The Results of Ignorance

Okay, it' s not like I expect great feats of mental acuity and reasoned though from Phyllis Schlafly, but this piece on how evil secular left-wing destroyers of all that is good are "censoring" information on creationism is interesting because it's a handy summary of everything that is wrong and stupid about people who can use the term "creation science" without irony or humor. (Thanks to Jeff for the link.)

Isn't it interesting, given this supposed master plot to suppress criticism of evolution, that when some interesting new fossils are found, you read in the paper about how they've changed the way scientists think about evolution? This is a concept that the scientifically illiterate right wingers don't get - that theories are not something pulled out of thin air, but explanations that fit the evidence, and that must be revised (or chucked out) when new evidence is found.

If anybody wants to believe any particular creation myth they want, that's fine with me. Just don't call it science. Picking out some data points that fit your myth and saying "See! There's evidence!" is not science.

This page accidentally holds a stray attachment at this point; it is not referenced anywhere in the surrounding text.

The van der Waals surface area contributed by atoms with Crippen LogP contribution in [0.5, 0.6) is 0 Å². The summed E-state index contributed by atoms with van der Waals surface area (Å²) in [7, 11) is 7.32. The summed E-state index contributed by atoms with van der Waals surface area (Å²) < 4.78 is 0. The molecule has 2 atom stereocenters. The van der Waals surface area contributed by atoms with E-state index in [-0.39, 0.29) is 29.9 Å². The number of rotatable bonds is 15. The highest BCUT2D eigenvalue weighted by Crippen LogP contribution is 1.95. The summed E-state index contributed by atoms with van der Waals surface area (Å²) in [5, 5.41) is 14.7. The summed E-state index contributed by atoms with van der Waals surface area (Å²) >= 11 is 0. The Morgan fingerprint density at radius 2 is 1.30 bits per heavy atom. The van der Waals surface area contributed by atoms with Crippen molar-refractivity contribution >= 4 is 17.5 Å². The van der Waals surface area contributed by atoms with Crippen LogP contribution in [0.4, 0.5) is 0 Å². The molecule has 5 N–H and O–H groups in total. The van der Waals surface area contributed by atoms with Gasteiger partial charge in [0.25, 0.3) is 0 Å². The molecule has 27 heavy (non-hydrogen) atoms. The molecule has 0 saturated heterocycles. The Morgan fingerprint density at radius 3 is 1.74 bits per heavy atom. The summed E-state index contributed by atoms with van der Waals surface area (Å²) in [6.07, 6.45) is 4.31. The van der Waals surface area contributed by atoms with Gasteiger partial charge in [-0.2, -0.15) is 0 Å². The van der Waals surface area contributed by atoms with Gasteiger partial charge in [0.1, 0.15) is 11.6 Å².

Unfortunately, with Schlafly & Co. in political favor, we're likely to have a generation that's even more ignorant that the current American population. In my more hopeless moments I see this country heading into a period of ignorance and superstition that's frightening. Ignorant, superstitious populations are easily controlled, and I don't expect nice peace-loving people to be the ones feeding Americans their religious myths to keep them settled down and obedient fifty or so years from now.

Fortunately, there's a whole world out there, and one that often is more rational than the US. Between the rise of superstition, declining investments in education and science, and the mess that the administration is making of our financial health (which will be tough to dig out of) we're positioning ourselves to be a third-rate nation with a medium standard of living 50-100 years from now. Meanwhile, in Asia and Latin America the trend is toward progress and stability, and Europe continues to be better at preserving what they've already got than us.

So in those hopeless moments I think that at least if we blow it, somebody else will move ahead. And maybe in 100 years some executive in Buenos Aires or Lima or Beijing will be deciding to outsource the low-wage jobs to Arkansas.

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